John Goodman is one of the great American actors and never gets enough credit. Somehow stately and understated, Goodman’s an unmistakable one-man show, whose baritone voice and generous build allow him to oscillate between gentle giant and hulkish beast — often settling for something in between.
That makes his particular talents hard to categorize. In some respect that’s a byproduct of his filmography, which encompasses both flashy blockbusters and elegant dramas. Even when he’s the best part of a movie, he rarely dominates it; he’s a familiar face in search of a vessel.
With “10 Cloverfield Lane,” however, Goodman found an ideal outlet for his talents. He’s the longest of Oscar long shots, but that’s plenty to justify examining exactly what he pulled off here, and why it speaks to a career that’s never quite wholly appreciated.
In this taut chamber drama that masquerade as sci-fi thriller until its explosive finale, Goodman plays a conspiracy theorist holed up in his bunker and anticipating the end of the world. It’s never quite clear if his character’s completely mad or facing a genuine threat, and that’s the brilliance of Goodman’s performance. His eyes darting wildly as he charges through the frame, he keeps you guessing at every turn. Until the abrupt arrival of CGI in the climax, Goodman gives “10 Cloverfield Lane” its only special effect, and he’s a marvel to behold.
The movie itself is just clever enough to hold attention throughout, a slick “Twilight Zone” episode expanded to feature-length. When Michelle (Mary Elizabeth Winstead) wakes after a car crash to find she’s locked inside the titular address, Goodman’s Howard explains that it’s unsafe outside and she must remain in his home for years. Before she can recover from this assessment, she’s joined by Emmet (John Gallagher, Jr.), who provides her with a sounding board for theories about Howard’s motives. It’s clear from his first scenes that Howard’s an eccentric, but the extent of his insanity — and what it might take to unleash its extremes — remains the movie’s key source of tension.
Goodman sustains the undulating tone, attempting gentle dinner table conversations in one scene and expressing creepy affection toward Michelle in another, before going full-on maniac in the third act. Even then, however, his behavior is shrouded in ambiguity. Having lived in a cornfield for years while harboring delusions about the end of the world, Howard’s better prepared than anyone for the possibility that it could actually happen. Although “10 Cloverfield Lane” sticks with Michelle’s point of view, Howard injects the movie with constant mystery rooted not in unearthly forces but human character. In an election year riddled with fake news and accusations of clueless people living in bubbles, Goodman epitomizes the rampant fears of an especially paranoid moment.
Too often, it’s easy to take Goodman for granted as a pleasantly surprising side show. In “Patriot’s Day,” Peter Berg’s upcoming dramatization of the investigation following the Boston marathon bombing, Goodman cuts a commanding figure as police commissioner Ed Davis, with a stern attitude that enhances the urgency of the authorities sizing up the situation. He gets no big scenes, but always looks like he’s on the brink of taking charge.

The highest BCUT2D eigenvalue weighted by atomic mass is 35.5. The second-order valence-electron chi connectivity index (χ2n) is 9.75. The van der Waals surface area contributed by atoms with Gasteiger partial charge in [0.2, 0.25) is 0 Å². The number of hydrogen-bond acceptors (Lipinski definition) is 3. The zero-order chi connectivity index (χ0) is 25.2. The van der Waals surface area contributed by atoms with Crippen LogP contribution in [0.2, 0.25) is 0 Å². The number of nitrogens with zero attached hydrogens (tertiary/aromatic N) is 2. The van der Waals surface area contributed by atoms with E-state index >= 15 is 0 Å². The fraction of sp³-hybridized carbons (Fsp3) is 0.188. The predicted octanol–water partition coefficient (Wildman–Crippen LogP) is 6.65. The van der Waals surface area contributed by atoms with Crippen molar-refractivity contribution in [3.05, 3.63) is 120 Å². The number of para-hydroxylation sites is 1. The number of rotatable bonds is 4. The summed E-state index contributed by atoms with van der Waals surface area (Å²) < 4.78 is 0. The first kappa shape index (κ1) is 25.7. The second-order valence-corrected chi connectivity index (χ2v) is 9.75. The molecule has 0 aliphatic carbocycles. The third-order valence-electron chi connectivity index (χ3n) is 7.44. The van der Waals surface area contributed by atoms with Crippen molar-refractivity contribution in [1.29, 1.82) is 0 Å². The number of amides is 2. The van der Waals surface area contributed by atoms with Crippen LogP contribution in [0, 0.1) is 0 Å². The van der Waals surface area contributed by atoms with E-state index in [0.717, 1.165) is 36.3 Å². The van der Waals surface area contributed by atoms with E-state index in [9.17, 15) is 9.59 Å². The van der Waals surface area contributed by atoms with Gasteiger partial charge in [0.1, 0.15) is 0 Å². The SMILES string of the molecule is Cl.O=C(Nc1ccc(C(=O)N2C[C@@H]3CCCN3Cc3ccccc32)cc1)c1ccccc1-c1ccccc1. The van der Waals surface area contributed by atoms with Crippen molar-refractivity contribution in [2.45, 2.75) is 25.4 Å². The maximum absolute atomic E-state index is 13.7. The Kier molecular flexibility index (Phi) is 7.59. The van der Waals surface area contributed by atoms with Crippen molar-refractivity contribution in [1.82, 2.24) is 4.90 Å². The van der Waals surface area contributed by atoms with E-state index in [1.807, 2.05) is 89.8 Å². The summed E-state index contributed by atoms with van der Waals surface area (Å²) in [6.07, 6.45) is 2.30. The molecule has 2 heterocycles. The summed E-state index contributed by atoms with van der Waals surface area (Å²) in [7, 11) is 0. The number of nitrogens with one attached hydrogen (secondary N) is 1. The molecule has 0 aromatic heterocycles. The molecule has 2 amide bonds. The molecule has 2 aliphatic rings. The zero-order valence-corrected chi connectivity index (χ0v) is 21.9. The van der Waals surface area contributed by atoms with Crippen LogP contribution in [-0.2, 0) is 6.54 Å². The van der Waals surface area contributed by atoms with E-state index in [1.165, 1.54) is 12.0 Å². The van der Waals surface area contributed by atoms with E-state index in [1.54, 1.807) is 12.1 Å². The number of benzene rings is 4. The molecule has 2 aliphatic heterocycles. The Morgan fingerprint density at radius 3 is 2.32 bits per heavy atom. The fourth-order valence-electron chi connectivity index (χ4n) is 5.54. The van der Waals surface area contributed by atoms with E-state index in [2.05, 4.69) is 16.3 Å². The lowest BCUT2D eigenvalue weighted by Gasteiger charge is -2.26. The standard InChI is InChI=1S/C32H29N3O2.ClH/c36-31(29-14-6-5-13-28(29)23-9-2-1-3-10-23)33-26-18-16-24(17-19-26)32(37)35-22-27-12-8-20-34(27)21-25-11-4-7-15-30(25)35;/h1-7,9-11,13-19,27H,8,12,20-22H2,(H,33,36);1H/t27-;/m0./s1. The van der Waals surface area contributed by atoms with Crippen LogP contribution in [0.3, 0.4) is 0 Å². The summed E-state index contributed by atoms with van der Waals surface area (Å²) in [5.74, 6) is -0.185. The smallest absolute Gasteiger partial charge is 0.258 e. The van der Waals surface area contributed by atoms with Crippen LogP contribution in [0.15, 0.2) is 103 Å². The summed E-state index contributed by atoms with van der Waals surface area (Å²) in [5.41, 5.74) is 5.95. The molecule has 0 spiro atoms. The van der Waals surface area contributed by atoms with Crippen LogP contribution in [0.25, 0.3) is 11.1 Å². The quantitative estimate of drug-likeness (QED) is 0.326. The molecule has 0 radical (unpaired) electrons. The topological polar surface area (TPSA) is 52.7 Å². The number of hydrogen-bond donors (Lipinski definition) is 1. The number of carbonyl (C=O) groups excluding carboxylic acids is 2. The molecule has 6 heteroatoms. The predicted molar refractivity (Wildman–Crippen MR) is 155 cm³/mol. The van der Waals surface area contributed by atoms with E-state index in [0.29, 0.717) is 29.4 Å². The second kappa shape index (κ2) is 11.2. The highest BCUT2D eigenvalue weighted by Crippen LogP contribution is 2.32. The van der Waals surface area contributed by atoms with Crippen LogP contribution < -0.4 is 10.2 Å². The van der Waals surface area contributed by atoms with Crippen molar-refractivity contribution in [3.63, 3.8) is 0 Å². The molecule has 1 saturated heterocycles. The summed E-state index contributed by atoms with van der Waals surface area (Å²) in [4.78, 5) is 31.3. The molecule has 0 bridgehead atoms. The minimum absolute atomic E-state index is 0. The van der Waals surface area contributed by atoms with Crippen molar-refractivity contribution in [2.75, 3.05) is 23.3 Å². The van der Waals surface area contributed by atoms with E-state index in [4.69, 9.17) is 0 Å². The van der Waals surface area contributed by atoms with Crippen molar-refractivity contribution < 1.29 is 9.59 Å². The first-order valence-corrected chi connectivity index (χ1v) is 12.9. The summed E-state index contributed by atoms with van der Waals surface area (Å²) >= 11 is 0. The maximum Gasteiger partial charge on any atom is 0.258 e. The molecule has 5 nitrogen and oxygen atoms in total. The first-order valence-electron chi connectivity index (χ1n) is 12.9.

It’s a welcome reminder of when he actually did take charge, as the saving grace of Kevin Smith’s silly action-horror showdown “Red State.” When Goodman surfaces halfway through as the world-weary police officer tasked with taking down a church full of gun-wielding Jesus freaks, he becomes the uniting force in an unwieldy genre hybrid. (I saw the film at a screening with Goodman in attendance, where an audience member exclaimed, “That was like watching my dad kick ass!”)
Goodman’s always been this way. He’s been a commanding, at times shockingly funny, cinematic presence ever since he emerged from the dirt with a victory cry in the early moments of 1987’s “Raising Arizona.” Even campy bits like the ill-fated exterminator in 1990’s “Arachnaphobia” transcended expectations.
But while he solidified his image across American households on “Roseanne” between 1988 and 1997, Goodman’s greatest role to date landed one year after that show’s conclusion. As the foul-mouthed chatterbox Walter Sobchak in “The Big Lebowski,” Goodman transformed pure schtick — the crude, rambling bowling pal of pothead everyman The Dude — into a slapstick masterclass. When Walter mutters that now-iconic putdown to the pair’s soft-spoken teammate (“Shut the fuck up, Donny” may be one of the best punchlines ever), he might seem like a bully. But Walter, who inexplicably thinks of himself as a religious Jew, lives in his own world.
He has his pensive moments, too, and it’s here that Goodman makes it clear that Walter truly believes his own mania. “Say what you want about the tenets of National Socialism, Dude,” he sighs at one point. “At least it’s an ethos.” Viewed in retrospect, Walter’s such an inspired creation because only Goodman can bring him to life — and so it goes with this expert performer, time and again.
And yet, perhaps because of the winding path of his roles, Goodman’s never landed a single Oscar nomination. At this stage of the game, the narrative would suggest his chances of ending that oversight are slim. But Goodman doesn’t need an Oscar to keep his career momentum going. He’s already got at least a half dozen projects in the can, from “Kong: Skull Island” to Rupert Wyatt’s “Captive State.” Moviegoers may take Goodman for granted, but that hasn’t slowed him down, and we’re all the better for it.